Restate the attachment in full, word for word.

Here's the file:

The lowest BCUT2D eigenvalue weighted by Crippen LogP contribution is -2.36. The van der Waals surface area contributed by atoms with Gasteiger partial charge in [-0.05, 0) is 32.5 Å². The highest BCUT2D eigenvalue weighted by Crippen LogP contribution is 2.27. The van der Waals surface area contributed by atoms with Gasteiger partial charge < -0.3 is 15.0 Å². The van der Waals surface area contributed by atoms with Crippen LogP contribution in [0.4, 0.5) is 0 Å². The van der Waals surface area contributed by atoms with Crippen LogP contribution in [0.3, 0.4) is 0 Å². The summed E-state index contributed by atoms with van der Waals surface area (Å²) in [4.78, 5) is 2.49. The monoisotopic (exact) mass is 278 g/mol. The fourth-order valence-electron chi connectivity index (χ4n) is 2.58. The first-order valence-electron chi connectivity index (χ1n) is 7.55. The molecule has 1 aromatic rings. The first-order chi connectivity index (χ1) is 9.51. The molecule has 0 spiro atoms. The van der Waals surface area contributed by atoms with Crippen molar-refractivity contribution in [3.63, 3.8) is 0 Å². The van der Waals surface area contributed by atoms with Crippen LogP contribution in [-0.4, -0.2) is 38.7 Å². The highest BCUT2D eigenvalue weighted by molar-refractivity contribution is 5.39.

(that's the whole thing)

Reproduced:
The lowest BCUT2D eigenvalue weighted by Crippen LogP contribution is -2.36. The van der Waals surface area contributed by atoms with Gasteiger partial charge in [-0.05, 0) is 32.5 Å². The highest BCUT2D eigenvalue weighted by Crippen LogP contribution is 2.27. The van der Waals surface area contributed by atoms with Gasteiger partial charge < -0.3 is 15.0 Å². The van der Waals surface area contributed by atoms with Crippen LogP contribution in [0.4, 0.5) is 0 Å². The van der Waals surface area contributed by atoms with Crippen LogP contribution in [0.3, 0.4) is 0 Å². The summed E-state index contributed by atoms with van der Waals surface area (Å²) in [4.78, 5) is 2.49. The monoisotopic (exact) mass is 278 g/mol. The fourth-order valence-electron chi connectivity index (χ4n) is 2.58. The first-order valence-electron chi connectivity index (χ1n) is 7.55. The molecule has 1 aromatic rings. The first-order chi connectivity index (χ1) is 9.51. The molecule has 0 spiro atoms. The van der Waals surface area contributed by atoms with Crippen molar-refractivity contribution in [3.63, 3.8) is 0 Å². The van der Waals surface area contributed by atoms with Crippen LogP contribution in [-0.4, -0.2) is 38.7 Å². The highest BCUT2D eigenvalue weighted by molar-refractivity contribution is 5.39.